The third section, dealing with human beings in the Mediterraneans, consists of four chapters. The first deals with human populations, and was written by Josep M. Camarasa. The second deals with the use of plant resources, and was written by Lluis Ferres, with contributions from Josep M. Camarasa and Cristina Junyent. The third chapter deals with the use of animal resources, and was prepared by Jordi Ruiz, of the Direccio General del Medi Natural of the Generalitat of Catalonia, Esteve Masague, of the Barcelona Beekeepers Association, Marta Vigo, a biology graduate from the Universitat de Barcelona and Santiago Lavin, of the General Veterinary Pathology Department of the Universitat Autonoma de Barcelona. The fourth chapter on environmental problems and their management, was mainly written by Josep M. Camarasa with contributions from Lluis Ferres, John S. Beard, Josep Canadell of the Ecology Unit of the Universitat Autonoma de Barcelona, and Jordi Ruiz.

The fourth section, dealing with the Biosphere Reserves exemplifying the biome, is the work of Graham Drucker of the World Conservation Monitoring Centre, Cambridge (U.K.), and Teresa Franquesa. The volume contains over twenty inserts written by Josep M. Camarasa, Lluis Ferres, Ramon Folch, Cristina Junyent, and Marta Vigo, with graphics by Toni Miserachs.

This volume would not have been possible without the invaluable advice of Francesco di Castri, one of the leading experts on the Mediterraneans of the world, and who has done much to further their understanding. We must also acknowledge the crucial guidance received from professor Jaume Terradas, professor of ecology at the Universitat Autonoma de Barcelona, and director of the Centre de Recerca Ecologica i Aplicacions Forestals (CREAF), and his collaborators.

We would also like to thank the more specific contributions from the persons and institutions that have provided documentation, or who have commented on sections of the volume. These were Gaspar Jaen (Elx Council), Oficina Tecnica d'Imatge (Barcelona Council), Archivio di Stato di Foggia, Archivo General de Indias, Archivo General de Simancas, Biblioteca de Catalunya, Arlene Fanarof (Library of South Africa), Centre de Documentacio i Animacio de la Cultura Catalana (Perpignan), Corporacion Nacional Forestal (CONAF, Chile), Hans van Baren (International Soil Reference and Information Centre, Wageningen), Servei de Parcs Naturals (Diputacio de Barcelona), Nina Cummings (Field Museum, Chicago), the Huntington Library, the Institut Botanic de Barcelona, Francesc Vives (Institut Tirant lo Blanc, Elx), Agencia de Medio Ambiente (Junta de Andalucia), Mateo Martinic (Instituto de la Patagonia, Chile), Laboratori de Referencia de Catalunya, Phoebe Apperson Hearst Museum of Anthropology (Berkeley), Departament d'Educacio (Museu d'Art Modern de Barcelona), Bernat Marti (Museu Arqueologic de Valencia), M. Dolors Llopart (Museu d'Arts Industries i Tradicions Populars de Barcelona), British Museum (London), Museu Maritim (Diputacio de Barcelona), Albert Maso, Biblioteca General d'Historia de l'Art (Museu Nacional d'Art de Catalunya), Ramon M. Planas (Museu del Perfum, Barcelona), the National Museum of South Africa, Centre de Recerca Ecologica i Aplicacions Forestals (CREAF, Universitat Autonoma de Barcelona), Francesc Calafell (Departament d'Antropologia, Facultat de Biologia, Universitat de Barcelona), Jacint Nadal (Departament de Zoologia, Universitat de Barcelona), Laboratori del Suro (Universitat de Girona), H. J. Deacon (Stellenbosch University), Marti Dominguez (Departament de Biologia Animal-Entomologia, Universitat de Valencia) and the Wildlife Society of South Africa.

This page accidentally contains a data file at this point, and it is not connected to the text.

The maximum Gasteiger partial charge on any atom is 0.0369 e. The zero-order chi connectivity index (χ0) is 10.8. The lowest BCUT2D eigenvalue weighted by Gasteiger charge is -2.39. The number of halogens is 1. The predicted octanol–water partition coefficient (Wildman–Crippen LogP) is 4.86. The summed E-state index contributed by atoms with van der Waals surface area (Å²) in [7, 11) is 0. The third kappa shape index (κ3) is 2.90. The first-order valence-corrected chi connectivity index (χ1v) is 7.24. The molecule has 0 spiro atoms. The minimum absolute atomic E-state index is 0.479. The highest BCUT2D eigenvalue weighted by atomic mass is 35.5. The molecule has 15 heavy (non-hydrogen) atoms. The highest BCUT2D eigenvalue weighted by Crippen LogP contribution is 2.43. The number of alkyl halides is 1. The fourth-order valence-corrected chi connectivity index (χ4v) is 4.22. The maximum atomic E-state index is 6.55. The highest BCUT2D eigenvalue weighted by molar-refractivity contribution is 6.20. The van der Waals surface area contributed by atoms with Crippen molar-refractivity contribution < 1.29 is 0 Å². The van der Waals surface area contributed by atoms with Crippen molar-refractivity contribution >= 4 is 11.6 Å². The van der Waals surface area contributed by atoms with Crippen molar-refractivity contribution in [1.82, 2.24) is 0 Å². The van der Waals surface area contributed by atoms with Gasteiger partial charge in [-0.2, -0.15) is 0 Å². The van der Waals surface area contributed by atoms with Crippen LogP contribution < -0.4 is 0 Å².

Ramon Folch

Josep M. Camarasa

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Author:Folch, Ramon; Camarasa, Josep M.
Publication:Encyclopedia of the Biosphere
Geographic Code:1USA
Date:May 1, 2000
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Next Article:The temperate and subtropical evergreen broadleaf forests and similar forests.